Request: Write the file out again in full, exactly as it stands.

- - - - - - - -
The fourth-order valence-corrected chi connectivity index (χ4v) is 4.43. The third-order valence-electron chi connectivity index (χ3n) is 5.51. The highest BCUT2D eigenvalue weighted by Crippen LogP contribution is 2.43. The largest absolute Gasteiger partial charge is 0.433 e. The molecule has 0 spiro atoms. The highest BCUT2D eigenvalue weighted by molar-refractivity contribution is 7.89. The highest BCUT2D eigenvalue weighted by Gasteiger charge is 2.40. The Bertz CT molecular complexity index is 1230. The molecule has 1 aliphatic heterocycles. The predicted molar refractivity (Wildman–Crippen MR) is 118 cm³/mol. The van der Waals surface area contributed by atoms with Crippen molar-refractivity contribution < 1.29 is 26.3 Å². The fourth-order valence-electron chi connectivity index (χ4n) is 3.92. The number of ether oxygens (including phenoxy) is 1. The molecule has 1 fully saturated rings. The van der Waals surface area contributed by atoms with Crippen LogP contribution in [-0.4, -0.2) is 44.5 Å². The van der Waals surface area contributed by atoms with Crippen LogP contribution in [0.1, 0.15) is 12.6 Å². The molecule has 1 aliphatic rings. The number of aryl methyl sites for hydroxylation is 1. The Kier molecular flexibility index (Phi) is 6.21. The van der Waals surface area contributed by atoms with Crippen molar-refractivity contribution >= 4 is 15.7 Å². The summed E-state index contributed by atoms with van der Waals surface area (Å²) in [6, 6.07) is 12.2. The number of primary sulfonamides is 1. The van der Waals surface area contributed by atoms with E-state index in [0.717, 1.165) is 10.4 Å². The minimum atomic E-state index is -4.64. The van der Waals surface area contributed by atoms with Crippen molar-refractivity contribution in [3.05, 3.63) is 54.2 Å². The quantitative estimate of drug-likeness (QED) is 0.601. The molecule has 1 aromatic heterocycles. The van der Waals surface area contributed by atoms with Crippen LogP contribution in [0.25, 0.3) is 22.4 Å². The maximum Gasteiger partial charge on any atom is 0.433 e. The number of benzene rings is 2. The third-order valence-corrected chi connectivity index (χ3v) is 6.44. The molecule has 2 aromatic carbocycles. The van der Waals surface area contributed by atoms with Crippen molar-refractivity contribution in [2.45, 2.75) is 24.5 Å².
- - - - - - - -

The fourth-order valence-corrected chi connectivity index (χ4v) is 4.43. The third-order valence-electron chi connectivity index (χ3n) is 5.51. The highest BCUT2D eigenvalue weighted by Crippen LogP contribution is 2.43. The largest absolute Gasteiger partial charge is 0.433 e. The molecule has 0 spiro atoms. The highest BCUT2D eigenvalue weighted by molar-refractivity contribution is 7.89. The highest BCUT2D eigenvalue weighted by Gasteiger charge is 2.40. The Bertz CT molecular complexity index is 1230. The molecule has 1 aliphatic heterocycles. The predicted molar refractivity (Wildman–Crippen MR) is 118 cm³/mol. The van der Waals surface area contributed by atoms with Crippen molar-refractivity contribution < 1.29 is 26.3 Å². The fourth-order valence-electron chi connectivity index (χ4n) is 3.92. The number of ether oxygens (including phenoxy) is 1. The molecule has 1 fully saturated rings. The van der Waals surface area contributed by atoms with Crippen LogP contribution in [-0.4, -0.2) is 44.5 Å². The van der Waals surface area contributed by atoms with Crippen LogP contribution in [0.1, 0.15) is 12.6 Å². The molecule has 1 aliphatic rings. The number of aryl methyl sites for hydroxylation is 1. The Kier molecular flexibility index (Phi) is 6.21. The van der Waals surface area contributed by atoms with Crippen molar-refractivity contribution >= 4 is 15.7 Å². The summed E-state index contributed by atoms with van der Waals surface area (Å²) in [6, 6.07) is 12.2. The number of primary sulfonamides is 1. The van der Waals surface area contributed by atoms with E-state index in [0.717, 1.165) is 10.4 Å². The minimum atomic E-state index is -4.64. The van der Waals surface area contributed by atoms with Crippen molar-refractivity contribution in [3.05, 3.63) is 54.2 Å². The quantitative estimate of drug-likeness (QED) is 0.601. The molecule has 1 aromatic heterocycles. The van der Waals surface area contributed by atoms with Crippen LogP contribution in [0.25, 0.3) is 22.4 Å². The maximum Gasteiger partial charge on any atom is 0.433 e. The number of benzene rings is 2. The third-order valence-corrected chi connectivity index (χ3v) is 6.44. The molecule has 2 aromatic carbocycles. The van der Waals surface area contributed by atoms with Crippen molar-refractivity contribution in [2.45, 2.75) is 24.5 Å².